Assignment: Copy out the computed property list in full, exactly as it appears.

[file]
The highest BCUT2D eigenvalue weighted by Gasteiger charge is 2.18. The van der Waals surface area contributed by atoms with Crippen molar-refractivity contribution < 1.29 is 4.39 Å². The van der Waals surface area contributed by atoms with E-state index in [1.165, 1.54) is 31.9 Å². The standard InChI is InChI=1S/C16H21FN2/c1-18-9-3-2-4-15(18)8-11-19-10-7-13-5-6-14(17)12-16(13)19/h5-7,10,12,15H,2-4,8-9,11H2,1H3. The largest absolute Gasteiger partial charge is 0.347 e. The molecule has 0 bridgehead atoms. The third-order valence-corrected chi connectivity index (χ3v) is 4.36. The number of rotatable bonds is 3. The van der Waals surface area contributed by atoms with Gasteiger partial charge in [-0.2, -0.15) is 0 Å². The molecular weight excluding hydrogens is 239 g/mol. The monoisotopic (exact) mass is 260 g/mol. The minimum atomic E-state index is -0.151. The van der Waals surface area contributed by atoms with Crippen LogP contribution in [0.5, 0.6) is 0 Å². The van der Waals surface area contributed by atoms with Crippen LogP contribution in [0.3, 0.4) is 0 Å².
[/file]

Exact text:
The highest BCUT2D eigenvalue weighted by Gasteiger charge is 2.18. The van der Waals surface area contributed by atoms with Crippen molar-refractivity contribution < 1.29 is 4.39 Å². The van der Waals surface area contributed by atoms with E-state index in [1.165, 1.54) is 31.9 Å². The standard InChI is InChI=1S/C16H21FN2/c1-18-9-3-2-4-15(18)8-11-19-10-7-13-5-6-14(17)12-16(13)19/h5-7,10,12,15H,2-4,8-9,11H2,1H3. The largest absolute Gasteiger partial charge is 0.347 e. The molecule has 0 bridgehead atoms. The third-order valence-corrected chi connectivity index (χ3v) is 4.36. The number of rotatable bonds is 3. The van der Waals surface area contributed by atoms with Gasteiger partial charge in [-0.2, -0.15) is 0 Å². The molecular weight excluding hydrogens is 239 g/mol. The monoisotopic (exact) mass is 260 g/mol. The minimum atomic E-state index is -0.151. The van der Waals surface area contributed by atoms with Crippen LogP contribution in [0.5, 0.6) is 0 Å². The van der Waals surface area contributed by atoms with Crippen LogP contribution in [0.3, 0.4) is 0 Å².